He talked about love as the purpose of life, he talked about access to knowledge breaking down a single monotheistic truth, he talked about his latest project to reduce the waste of valuable resources, now you can hear John Perry Barlow live in his own words! Hosted by the Internet Archive, check out the Art, Technology and Culture Colloquium’s 2014-2015 season launch from September 8! Enjoy watching, and stay tuned to see Maya Lin’s upcoming video!
The launch of the 2014-2015 season of the Art, Technology, and Culture Colloquium was a huge success with John Perry Barlow’s talk “The Death Throes of the Desert God,” a meditation on the move from monotheism to pantheism, and the growing pains of a world struggling to shift its understanding of truth. Check out some of the highlights below through Storify, and then our photos via Flickr! A lively discussion followed Barlow’s talk, with participants debating on topics as varied as the possibility of nuclear war, gender norms and stereotypes, and the ability to create energy positive fuel.
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Abstract: We are beset by crises that appear may disconnected – whether in Gaza, Fort Mead, ISIS, the weather, the Financial Tumor, the fibrillating Congress, and many, many others – and yet are all symptomatic of the slow collapse of Monotheism, a stark, vertical column of God-given authority that has dominated most of the world for 2000 years. It is being melted away by the Internetâs horizontal âpantheismâ of universally distributed and accessible information, which is the ultimate solvent for dogma. Iâll put this in context drawing on 40 years of experience with radicals, musicians, intelligence professionals, cowboys, computer wizards, and trouble-makers around the globe.
Bio: Among many endeavors, John Perry Barlow has been a cattle rancher in Wyoming, a songwriter for the Grateful Dead, and the co-founder of the Electronic Frontier Foundation, which has been protecting the free flow of information on the Internet since 1990. He is also co-founder with Daniel Ellsberg of the Freedom of the Press Foundation. He remains on the board of these organizations. He has been writing about society in Cyberspace since 1988 and was first to apply that name to the global social space it presently describes. He was a founding Fellow at Harvard Law School’s Berkman Center for Internet and Society. In 2013, he was inducted into the Internet Hall of Fame. More recently, cofounded and and is helping run Algae Systems, a enterprise that transforms sewage and atmospheric CO2 into energy positive drinking water and carbon-negative transportation fuel. He is the father of three daughters and his primary aspiration is to be a good ancestor.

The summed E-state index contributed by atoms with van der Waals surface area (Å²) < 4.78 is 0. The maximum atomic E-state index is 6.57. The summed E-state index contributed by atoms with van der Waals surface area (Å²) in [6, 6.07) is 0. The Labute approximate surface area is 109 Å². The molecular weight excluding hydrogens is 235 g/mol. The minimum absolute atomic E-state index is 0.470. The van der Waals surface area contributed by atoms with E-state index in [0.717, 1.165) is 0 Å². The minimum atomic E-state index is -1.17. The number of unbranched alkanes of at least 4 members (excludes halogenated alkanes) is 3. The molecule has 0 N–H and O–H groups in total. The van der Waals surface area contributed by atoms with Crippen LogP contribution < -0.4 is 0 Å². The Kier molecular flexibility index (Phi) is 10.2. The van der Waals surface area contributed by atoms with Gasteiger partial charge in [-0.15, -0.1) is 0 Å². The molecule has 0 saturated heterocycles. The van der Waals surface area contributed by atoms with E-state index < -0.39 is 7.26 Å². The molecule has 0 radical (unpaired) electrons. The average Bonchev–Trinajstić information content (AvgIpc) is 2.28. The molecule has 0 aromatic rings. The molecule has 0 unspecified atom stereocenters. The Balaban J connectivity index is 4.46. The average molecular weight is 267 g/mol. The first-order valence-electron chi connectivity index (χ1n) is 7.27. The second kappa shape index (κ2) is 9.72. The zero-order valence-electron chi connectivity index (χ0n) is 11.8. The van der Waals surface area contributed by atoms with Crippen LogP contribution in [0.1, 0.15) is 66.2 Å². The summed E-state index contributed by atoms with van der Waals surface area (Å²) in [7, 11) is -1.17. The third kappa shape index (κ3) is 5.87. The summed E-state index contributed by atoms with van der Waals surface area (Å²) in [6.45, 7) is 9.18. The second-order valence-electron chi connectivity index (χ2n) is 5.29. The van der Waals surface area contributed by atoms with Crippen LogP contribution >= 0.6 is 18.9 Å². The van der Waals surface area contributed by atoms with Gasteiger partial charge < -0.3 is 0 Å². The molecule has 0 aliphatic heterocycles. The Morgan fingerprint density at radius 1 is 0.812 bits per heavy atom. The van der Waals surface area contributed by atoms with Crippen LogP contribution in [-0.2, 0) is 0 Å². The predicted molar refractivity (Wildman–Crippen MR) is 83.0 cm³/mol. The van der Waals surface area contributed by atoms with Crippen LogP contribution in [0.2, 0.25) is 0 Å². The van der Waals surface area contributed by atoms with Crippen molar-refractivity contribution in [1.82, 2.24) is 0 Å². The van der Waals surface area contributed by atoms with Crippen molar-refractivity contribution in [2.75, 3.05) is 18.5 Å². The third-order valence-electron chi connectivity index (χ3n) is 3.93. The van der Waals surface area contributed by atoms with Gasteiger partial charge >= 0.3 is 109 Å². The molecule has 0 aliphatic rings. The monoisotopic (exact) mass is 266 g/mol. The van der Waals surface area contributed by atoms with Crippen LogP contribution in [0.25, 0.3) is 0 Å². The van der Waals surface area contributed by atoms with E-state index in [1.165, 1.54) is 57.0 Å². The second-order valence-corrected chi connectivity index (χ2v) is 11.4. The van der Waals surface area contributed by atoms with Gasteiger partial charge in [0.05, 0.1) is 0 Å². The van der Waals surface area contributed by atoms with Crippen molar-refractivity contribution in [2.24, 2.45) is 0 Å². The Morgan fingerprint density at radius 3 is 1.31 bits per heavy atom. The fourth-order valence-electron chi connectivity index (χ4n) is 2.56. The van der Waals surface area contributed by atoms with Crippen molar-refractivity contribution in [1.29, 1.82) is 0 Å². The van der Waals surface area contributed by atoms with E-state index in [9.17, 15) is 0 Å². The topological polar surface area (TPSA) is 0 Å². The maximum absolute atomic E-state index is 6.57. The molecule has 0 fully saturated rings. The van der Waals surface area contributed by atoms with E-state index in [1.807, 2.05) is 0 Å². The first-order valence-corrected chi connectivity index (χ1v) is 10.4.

Tickets are available online and at the door. Ticketed attendees will be admitted on a first come, first served basis.
Berkeley’s Art, Technology, and Culture Colloquium is an internationally recognized forum for presenting new ideas that challenge conventional wisdom about art, technology, and culture. This series, free of charge and open to the public, presents artists, writers, curators, and scholars who consider contemporary issues at the intersection of aesthetic expression, emerging technologies, and cultural history, from a critical perspective.
For the first time ever, the 2014/15 lecture series will be co-presented by the Arts Research Center, the Berkeley Center for New Media, and The David Brower Center, and will focus on the legacy of the Free Speech Movement here on the Berkeley Campus. All lectures will take place at The David Brower Center from 7:30-9:00pm.